The Myth of Meritocracy

Conservative New York Times columnist David Brooks (2) illustrates this disconnect. He says we like to think of our society as built on the principle of meritocracy, the idea that the individual succeeds or falls on the basis of his/her own efforts and hard work. But as Brooks indicates that is not how our society actually works. He points out that the educated elite have rigged the meritocracy game, so their children are protected from the hard knocks that impact the rest of society. They live in class and race insulated neighborhoods, go to the best schools, get into the best colleges, go on to the highest paying jobs all without really having to compete with those whose schools, healthcare, neighborhoods and generally life options are far more limited. So, we talk meritocracy, but practice a system of higher and lower tracks to success.

So along comes Donald Trump, who in all his bluster and bravado is hardly subtle or genteel. He regularly challenges the constraints of the Constitutional system, grabs for power, blames the poor, ridicules the disadvantaged, closes his ears and eyes to the cries of the suffering, and doesn’t even blush. His fascination with Kim Jong Un and Vladimir Putin are just two recent examples of his admiration for power hungry dictators. What Trump says and does is nothing new, US imperialism has operated that way for decades. He just says what has been hidden for decades, if not since our earliest history.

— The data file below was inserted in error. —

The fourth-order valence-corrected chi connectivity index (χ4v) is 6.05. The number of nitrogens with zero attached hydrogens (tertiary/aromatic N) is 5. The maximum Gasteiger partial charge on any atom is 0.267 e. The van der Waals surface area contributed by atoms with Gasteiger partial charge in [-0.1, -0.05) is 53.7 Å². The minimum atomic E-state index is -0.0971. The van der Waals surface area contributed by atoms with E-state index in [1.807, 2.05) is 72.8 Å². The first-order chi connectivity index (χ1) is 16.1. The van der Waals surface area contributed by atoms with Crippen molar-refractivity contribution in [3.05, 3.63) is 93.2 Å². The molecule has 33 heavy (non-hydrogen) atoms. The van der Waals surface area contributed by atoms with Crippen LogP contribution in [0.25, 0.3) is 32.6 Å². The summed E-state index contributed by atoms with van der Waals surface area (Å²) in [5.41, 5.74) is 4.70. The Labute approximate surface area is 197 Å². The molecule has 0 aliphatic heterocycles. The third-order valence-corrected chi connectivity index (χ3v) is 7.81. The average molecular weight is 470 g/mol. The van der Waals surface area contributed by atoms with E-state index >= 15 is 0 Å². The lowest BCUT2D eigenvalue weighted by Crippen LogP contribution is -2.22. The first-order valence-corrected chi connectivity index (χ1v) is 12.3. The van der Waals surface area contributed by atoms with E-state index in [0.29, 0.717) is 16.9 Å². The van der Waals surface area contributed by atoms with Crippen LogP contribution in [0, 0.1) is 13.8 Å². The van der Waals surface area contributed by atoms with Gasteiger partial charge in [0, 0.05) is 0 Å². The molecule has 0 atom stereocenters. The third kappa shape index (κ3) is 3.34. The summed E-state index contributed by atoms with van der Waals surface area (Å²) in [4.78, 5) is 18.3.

Willfully Ignorant of History

We Americans tend to be willfully ignorant of our history, so as to keep ourselves from facing the painful truths of that history: the genocide of indigenous peoples, the enslavement of millions of Africans, the economic manipulation of Latin American economies, the use and abuse of Asian peoples, the denigration of peoples of color, and so much more.  With the rise of terrorism and the mass migration of peoples to European and American borders, in a sense the “chickens are coming home to roost,” and #45 to our horror and embarrassment is saying and doing things openly that before had been much subtler and covert. He says he wants America First. He says he prefers immigrants to be white and educated, rather than poor and black or brown. He says we will pump oil out of the ground regardless of the ecological damage. Because global warming is economically inconvenient, he says we will ignore it. None of what he says is new, we are just more comfortable with our myth of American exceptionalism and wish the President wouldn’t boast about our underlying hypocrisies.